you lose (such as the case with common stock dividends).
the prospectus of a preferred stock will use different, but critically
important, terminology. Rather than use the term “cumulative,” the
prospectus may state that dividends “…may be deferred” (paid later).
Similarly, rather than use the term “non-cumulative,” the document may
state that dividends “…may be suspended” (never paid). The difference
between the word “deferred” and “suspended” can make a huge difference
to preferred stock investors, especially during volatile times.
keep in mind that the “non-cumulative” designation may or may not
indicate additional risk. Preferred stocks issued by banks, such as
FCNCP, provide an example. Prior to the Dodd-Frank Wall Street Reform
Act being signed into law in July 2010, banks were allowed to issue
cumulative preferred stock and count the value of these securities
toward their regulatory reserve requirement (“Tier 1 Capital”). These
are bank reserves that are intended to be used in the case of some type
of emergency. But what good are reserves when someone else (namely
shareholders of the bank’s cumulative preferred stock) has a claim to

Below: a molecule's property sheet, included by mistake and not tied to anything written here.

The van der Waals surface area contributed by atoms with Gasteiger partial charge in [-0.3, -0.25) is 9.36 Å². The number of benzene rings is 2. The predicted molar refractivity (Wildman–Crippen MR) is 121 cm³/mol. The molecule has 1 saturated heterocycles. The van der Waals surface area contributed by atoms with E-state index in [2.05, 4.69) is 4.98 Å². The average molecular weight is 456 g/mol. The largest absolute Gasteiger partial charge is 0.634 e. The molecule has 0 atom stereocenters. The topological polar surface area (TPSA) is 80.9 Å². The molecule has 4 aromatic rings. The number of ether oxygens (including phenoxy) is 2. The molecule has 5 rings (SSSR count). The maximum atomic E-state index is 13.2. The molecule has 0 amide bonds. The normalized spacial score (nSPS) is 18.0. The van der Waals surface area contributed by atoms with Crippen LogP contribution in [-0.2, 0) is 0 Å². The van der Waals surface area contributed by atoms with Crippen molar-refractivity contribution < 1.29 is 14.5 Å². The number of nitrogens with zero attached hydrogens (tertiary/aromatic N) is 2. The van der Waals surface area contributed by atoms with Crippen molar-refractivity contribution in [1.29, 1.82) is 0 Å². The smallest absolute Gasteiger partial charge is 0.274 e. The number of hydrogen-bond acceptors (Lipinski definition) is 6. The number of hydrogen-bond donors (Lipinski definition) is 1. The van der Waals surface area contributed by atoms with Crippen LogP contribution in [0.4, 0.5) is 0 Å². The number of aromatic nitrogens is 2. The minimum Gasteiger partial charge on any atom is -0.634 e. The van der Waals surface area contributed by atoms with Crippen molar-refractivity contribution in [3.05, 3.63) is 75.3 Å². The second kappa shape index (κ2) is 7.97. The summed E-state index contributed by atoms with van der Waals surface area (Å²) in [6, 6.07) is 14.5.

the bank’s cash? In order for a bank to count the value of their
preferred stock toward their Tier 1 Capital reserves, those preferred
stock shares must be non-cumulative and pretty much all bank-issued
preferred stock since July 2010 have been.
takes us back to FCNCP which pays non-cumulative dividends. FCNCP is
First Citizens Bancshares’ first and only preferred stock. The bank is
a very profitable $3.5 billion regional bank founded in 1898 operating
through over 500 branches throughout the United States. It would be
hard to argue that their non-cumulative preferred stock dividends
represent a sign of increased risk. Rather, as with other banks, FCNCP
offers non-cumulative dividends because the bank would be irresponsible
to configure this new security any other way.
Preferred stock data - CDx3 Notification Service database,
Preferred Stock Tax treatment
2017 Tax Relief Act included a provision aimed at small businesses that
also delivers an enormous benefit to those holding shares of preferred
stocks issued by REITs (which is pretty much all of us). Most small
businesses are incorporated as a Limited Liability Corporation (LLC).
Under this structure, the company’s earnings are passed through to the
owners who then pay the tax on their personal returns. The Act allows
those receiving such income to deduct, right off the top, up to twenty
percent of this “pass-through income.”
But remember that REITs do the same thing as LLC’s – at least 90
percent of a REIT’s earnings are passed to the REIT’s shareholders
primarily in the form of preferred stock dividends; the shareholders
then pay the tax on their personal returns. In other words, preferred
stock dividends received from REITs qualify under the Act’s
“pass-through income” provision and are therefore up to twenty percent
deductible. Such income is reported to you on the 1099 for received
from your broker as “Section 199A” income.